Those of you who read my posts (this one is a few weeks late) would know I am a great supporter of the formation of a Great Forest Park in the Central Highlands around Melbourne. I have spent many nights out observing, recording and photographing some of the key species that make these forest home including Leadbeater’s Possum and Sooty Owl. One species that is considered a key endangered species found in the proposed area that I had not seen is the Spotted Tree Frog – Litoria spenceri. This endangered frog was never common and has declined and disappeared in many of its rocky mountain stream habitats due to a combination of Chytrid fungus, habitat degradation and potentially competition from introduced trout. A friend had suggested a few areas it was worth a try for this species so Scott Baker and I decided to go for a look. I think it is fair to say that I was unaware of just how much it had declined in other parts of its range ahead of this mini expedition. We picked up another friend Susan Myers and headed up to the Rubicon State Forest near Eildon for a bit of late afternoon birding and exploration.
It was a lovely area of state forest bordering Eildon National Park with a nice mixed understory and decent canopy. A baby Tiger Snake was a good distraction as we setup camp and feasted on a Ploughman’s dinner with a couple of beers. On dark we wandered up the road and almost immediately heard a Litoria spenceri calling from the creek below. These creeks are regularly fished by trout fishermen so it was relatively easy to get down to the river for a look. Very quickly we found a frog perched up on a rock in the stream which was found to be a Spotted Tree Frog! great success and only 10 minutes of looking. This frog jumped in the water and swam strongly away but soon after we found another which allowed a number of photos. Aware of the threat of Chytrid fungus we at no time handled or got close to the frogs photographing them in situ. We spent the next couple of hours wandering up and down some streams and rivers and found perhaps a half a dozen frogs and heard more.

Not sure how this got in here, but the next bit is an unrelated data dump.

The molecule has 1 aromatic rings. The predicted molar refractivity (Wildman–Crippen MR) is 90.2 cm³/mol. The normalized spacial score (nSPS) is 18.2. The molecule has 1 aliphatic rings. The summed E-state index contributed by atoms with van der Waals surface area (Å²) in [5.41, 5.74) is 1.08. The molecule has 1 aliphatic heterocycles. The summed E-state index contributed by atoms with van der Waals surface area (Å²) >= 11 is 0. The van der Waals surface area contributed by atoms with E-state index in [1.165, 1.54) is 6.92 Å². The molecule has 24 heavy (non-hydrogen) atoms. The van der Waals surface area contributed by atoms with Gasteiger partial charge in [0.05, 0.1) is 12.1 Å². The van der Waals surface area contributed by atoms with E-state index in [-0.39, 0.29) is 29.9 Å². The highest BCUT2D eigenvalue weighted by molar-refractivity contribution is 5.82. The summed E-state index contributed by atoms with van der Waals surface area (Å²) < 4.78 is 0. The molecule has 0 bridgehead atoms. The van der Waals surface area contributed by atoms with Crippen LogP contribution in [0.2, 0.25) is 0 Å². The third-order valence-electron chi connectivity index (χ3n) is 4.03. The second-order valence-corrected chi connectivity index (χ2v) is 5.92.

These are beautiful little frogs with a very cool range of colours although were often hard to spot calling from thick vegetation. Further spotlighting away from the rivers produced a range of common forest bat species, three glider species (Yellow-bellied, Greater and Sugar) and several Boobook owls. We ended up clocking off relatively early for a spotlighting night after a few more beers and a chat. Up early the next morning we did a bit of birding – of interest we heard the frogs calling in a number places from the road during the day. A very successful expedition in 24 hours door to door. It was only after returning home I realised just how rare this frog now is but seems to be persisting quite well in this area which is close to roads and well visited by trout fishermen. Yet another reason to declare these forest a Great Forest Park #GFNP